By: Craig Anderson, President of C.E. Anderson & Company
I’m proud to pay taxes in the United States; the only thing is, I could be just as proud for half the money.~Arthur Godfrey
It’s that time of the year again.
It’s not good enough that we have to deal with post-holiday debt, and the incessant cold and snow of one of the worst winters in recent history; we now must reminisce, with accuracy, the financial life events of 2013 and reduce them to figures to be placed in hundreds of lines on multiple forms in the annual ritual we call Filing Our Income Tax Returns!
As always, it is a good idea to learn from the mistakes of others and reading a reminder of the oft overlooked deductions is a good place to start. As a reader of this Relo Blog, you or others you know are probably involved with, or have been, relocated. So let’s look at a few items surrounding moving and selling property that we should know.
- Many relocatees move as part of an employer sponsored program, so many costs are paid for by the employer. Often overlooked are move related expenses not covered by the employer, or not known by those individuals moving without sponsorship;
- Cost of packing supplies, boxes, tape, bubble wrap, UPS or FedEx charges for pre-shipping any household goods. And yes, HHGs include our pets!
- Tips paid to the van line driver and crew.
- Any special packing, crating, dismantling, appliance hook-up, etc.
- $.24 a mile (2013 rate) for driving not only your first but your second or third cars to your new location, plus tolls.
- Lodging on route including your last night in your old location and first night at your destination. But no meals! So bring a sandwich.
- HH goods from another location are deducted too, with certain restrictions.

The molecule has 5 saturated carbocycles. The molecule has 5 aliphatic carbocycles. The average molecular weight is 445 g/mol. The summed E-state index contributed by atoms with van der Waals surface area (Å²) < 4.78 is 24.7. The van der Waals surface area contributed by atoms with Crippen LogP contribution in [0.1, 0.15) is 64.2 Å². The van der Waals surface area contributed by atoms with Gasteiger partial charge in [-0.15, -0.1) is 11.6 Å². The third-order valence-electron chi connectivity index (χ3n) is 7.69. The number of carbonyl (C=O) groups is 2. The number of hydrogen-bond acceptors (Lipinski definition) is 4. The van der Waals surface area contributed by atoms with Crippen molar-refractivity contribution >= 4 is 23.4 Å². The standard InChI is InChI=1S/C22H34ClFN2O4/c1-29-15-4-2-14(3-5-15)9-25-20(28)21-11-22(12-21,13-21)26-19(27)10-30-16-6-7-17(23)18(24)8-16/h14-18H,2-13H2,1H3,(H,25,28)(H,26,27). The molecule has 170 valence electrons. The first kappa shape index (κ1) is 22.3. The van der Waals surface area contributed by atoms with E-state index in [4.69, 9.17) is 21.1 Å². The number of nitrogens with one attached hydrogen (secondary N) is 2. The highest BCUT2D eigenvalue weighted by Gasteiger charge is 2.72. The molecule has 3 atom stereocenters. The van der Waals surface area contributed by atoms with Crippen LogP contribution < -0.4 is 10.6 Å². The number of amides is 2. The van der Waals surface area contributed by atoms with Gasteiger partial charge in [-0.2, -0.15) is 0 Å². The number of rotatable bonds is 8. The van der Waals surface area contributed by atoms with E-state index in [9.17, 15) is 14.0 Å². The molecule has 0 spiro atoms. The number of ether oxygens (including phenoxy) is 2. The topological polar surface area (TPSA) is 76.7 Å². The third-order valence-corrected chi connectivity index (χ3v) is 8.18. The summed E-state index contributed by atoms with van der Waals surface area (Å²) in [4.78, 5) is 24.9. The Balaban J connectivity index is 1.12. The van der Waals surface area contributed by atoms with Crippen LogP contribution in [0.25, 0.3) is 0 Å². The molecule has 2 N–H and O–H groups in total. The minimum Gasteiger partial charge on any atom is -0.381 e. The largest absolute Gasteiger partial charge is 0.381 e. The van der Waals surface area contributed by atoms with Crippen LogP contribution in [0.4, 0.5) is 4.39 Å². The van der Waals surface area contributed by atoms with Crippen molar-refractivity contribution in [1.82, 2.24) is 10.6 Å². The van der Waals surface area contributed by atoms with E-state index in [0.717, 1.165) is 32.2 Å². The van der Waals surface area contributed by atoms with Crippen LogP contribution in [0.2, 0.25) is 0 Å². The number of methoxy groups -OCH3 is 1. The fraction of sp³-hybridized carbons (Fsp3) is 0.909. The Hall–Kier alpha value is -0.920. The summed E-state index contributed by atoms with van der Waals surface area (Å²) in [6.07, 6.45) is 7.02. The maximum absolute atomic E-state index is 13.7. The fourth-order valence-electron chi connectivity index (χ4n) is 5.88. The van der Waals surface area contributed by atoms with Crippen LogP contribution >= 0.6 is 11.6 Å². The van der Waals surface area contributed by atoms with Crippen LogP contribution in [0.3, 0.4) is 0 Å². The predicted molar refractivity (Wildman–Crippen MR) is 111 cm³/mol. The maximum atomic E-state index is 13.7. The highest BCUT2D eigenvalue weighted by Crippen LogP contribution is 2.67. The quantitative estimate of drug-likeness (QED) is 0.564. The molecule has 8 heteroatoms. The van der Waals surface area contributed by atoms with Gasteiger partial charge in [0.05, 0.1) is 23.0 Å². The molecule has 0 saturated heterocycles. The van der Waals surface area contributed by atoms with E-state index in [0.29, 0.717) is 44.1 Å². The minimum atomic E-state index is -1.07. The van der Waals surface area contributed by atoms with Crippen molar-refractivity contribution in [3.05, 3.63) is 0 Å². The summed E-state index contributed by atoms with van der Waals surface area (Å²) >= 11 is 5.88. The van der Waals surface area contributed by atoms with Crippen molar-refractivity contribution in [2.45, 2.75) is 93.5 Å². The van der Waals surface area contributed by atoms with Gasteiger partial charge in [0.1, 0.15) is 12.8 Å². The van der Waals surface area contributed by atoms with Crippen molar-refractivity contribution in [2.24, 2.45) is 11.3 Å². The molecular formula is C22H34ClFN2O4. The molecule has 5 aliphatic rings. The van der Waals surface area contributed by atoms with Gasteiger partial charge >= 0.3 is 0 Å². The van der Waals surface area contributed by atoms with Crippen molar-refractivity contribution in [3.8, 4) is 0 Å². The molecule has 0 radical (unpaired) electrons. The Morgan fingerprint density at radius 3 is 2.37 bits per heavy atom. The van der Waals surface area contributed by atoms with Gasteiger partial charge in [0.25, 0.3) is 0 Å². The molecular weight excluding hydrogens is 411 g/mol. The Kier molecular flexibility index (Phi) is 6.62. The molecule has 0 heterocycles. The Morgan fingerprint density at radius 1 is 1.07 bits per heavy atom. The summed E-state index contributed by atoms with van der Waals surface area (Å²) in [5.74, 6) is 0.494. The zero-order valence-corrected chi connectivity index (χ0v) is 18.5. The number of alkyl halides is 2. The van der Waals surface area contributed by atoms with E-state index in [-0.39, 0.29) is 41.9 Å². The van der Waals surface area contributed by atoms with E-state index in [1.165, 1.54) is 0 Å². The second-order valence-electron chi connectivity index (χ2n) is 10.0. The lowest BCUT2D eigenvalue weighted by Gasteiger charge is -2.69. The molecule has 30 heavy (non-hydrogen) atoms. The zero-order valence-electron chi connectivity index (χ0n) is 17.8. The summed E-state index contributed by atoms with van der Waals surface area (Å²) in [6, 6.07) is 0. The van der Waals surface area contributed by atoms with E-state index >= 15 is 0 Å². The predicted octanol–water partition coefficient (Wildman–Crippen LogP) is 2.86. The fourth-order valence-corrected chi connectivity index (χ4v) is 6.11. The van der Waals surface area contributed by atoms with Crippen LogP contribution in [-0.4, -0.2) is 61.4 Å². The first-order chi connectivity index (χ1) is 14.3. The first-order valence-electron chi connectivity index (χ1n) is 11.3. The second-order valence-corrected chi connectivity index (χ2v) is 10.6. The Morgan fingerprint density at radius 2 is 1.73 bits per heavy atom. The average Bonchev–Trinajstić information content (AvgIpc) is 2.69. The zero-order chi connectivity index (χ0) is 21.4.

- Storage of HHG for up to 30 days, and the cost of putting things in and out of storage. In and out costs are always deductible regardless of the length of time goods are in storage.
Just remember that you can only deduct the expenses you paid for. No deduction for expenses for which you were reimbursed or for Qualified Moving Expenses paid directly by your employer. (See IRS Code 217 for a definition of QMEs.)
- Remember these fun facts concerning Mortgage Points and MIP;
- Did you know that if the seller of your new house agreed to pay your mortgage points in lieu of reducing the sales price that the IRS lets YOU take a deduction for those points even though the seller paid them? Yea, I didn’t think you did.
- Mortgage points paid as part of a re-finance are normally deducted over the life of the loan UNLESS the loan was used for home improvement – then take them now.
- In the year you sell your home deduct the entire remaining balance of your points paid.
- If you paid a premium for mortgage insurance you may be entitled to a mortgage interest deduction for a portion of the premium allocated to 2013. Enjoy this treat – it expired 12/31/2013 so this is the last year to take it! Oh I forgot – if your adjusted gross income was over $110,000 – you don’t get the deduction. Sorry.
Other Random Thoughts:
- If you claimed a Homebuyer Credit in 2008 – 2010 you may need to pay some of it back if your home ceased being your principle residence in 2013. (See IRS Form 5404)
- Repayment is always required for a Credit taken in 2008.
- Repayment for 2009 and 2010 Credits is only required if your home ceased being your primary digs – if sold, your payback is NOT required if you had no realized gain.
- Remember you need to adjust your home’s Purchase Basis as well as its Selling Basis to determine the gain on sale. If you don’t understand this, look it up! IRS Publication 523.
- Prior to 2007, if you were unfortunate enough to lose your house and the bank had to write off some of your outstanding mortgage debt, you received a 1099 from them because the IRS views cancellation of debt as a taxable event! (Talk about kicking the dog when he’s down) Since then, the Debt Relief Act stopped the taxability of relieved debt. If you had a Short Sale or if your bank wrote down your debt in 2013 you will still receive a 1099-C but the forgiven debt is not taxable. This benefit also expired 12/31/2013 and we do not know if Congress will extend it again.
- The maximum you need to contribute to the OASDI portion of FICA tax is 6.2% of $113,700 of earnings in 2013 or $7,049. If you worked for more than one employer during the year you may have had more than that amount withheld (in total). So remember to take a credit on line 69 of your 1040 return for the excess.
As bad as it may seem the U.S. Tax rates are less than many other countries in the world. So, pay the piper and enjoy the dance, but just don’t overpay!